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Small staff and volunteer association websites benefit the most from modern association management software (AMS) systems

Lori Halley 08 July 2010 0 comments

A recent article from by Meredith MacMillan from Association Media & Publishing entitled "Managing Web Content with a Small Staff" hit on a number of great points about the online presence of smaller associations, but I thought her tip about website redesigns was a particularly important one to consider.  Here's a quote she presents from an association leader (italics mine):

"Members expect their association websites to offer the same convenience, speed, and functionality they find on other websites. They probably don't think it will be Amazon.com, but they want to manage their association relationship online just as they handle other parts of their lives. When they can't register for events, renew membership, or change their preferences or their profile, they are dissatisfied. That dissatisfaction may be enough on its own to drive them somewhere else" - Rebecca Rolfes, executive vice president of Imagination Publishing and executive director of Association Growth Partners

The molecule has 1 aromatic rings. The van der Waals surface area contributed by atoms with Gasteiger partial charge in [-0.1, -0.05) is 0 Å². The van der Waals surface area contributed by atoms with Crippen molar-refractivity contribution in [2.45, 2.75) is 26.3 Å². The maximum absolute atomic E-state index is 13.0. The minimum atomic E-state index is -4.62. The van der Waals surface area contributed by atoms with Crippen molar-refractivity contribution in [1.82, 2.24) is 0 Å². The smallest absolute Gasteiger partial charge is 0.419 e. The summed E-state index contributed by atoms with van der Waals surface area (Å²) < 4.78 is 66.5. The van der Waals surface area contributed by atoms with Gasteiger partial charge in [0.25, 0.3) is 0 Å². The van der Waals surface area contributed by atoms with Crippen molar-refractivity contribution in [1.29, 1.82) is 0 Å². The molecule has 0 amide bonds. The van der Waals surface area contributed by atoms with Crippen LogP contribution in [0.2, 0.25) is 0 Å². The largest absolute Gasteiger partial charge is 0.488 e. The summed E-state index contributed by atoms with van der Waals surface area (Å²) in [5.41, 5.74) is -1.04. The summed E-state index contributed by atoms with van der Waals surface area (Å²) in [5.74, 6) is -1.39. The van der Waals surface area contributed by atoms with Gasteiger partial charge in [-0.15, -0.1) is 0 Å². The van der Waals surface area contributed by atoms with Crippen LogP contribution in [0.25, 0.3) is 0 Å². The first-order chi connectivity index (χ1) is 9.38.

Rolfes makes a terrific point -- people are no longer satisfied with static websites that merely provide information.  They expect to be able to DO things, to interact with your association in meaningful ways. 

Unfortunately, many small association leaders are under the impression that they need to hire web designers, computer programmers and database specialists to create even a mildly sophisticated web site.  While that might have been true a few years ago, it is simply NOT the case in 2010!  In fact, even if you have the resources to create a custom system, it's still not the best idea. If you're building or maintaining a custom membership software solution these days, you are probably:

  1. Wasting money paying for expensive consultants to make changes
  2. Wasting time fighting with software that is not as user-friendly as it could be
  3. Missing opportunities offered by modern software, with it's ability to automate many tasks

Or as Wes Trochlil very aptly puts it, "working in a homegrown system is malpractice."

Are you committing malpractice for your association?  If so, compare the association management software (AMS) systems that are available.

Lori Halley [Engaging Apricot] Lori Halley [Engaging Apricot]

Posted by Lori Halley [Engaging Apricot]

Published Thursday, 08 July 2010 at 12:05 PM
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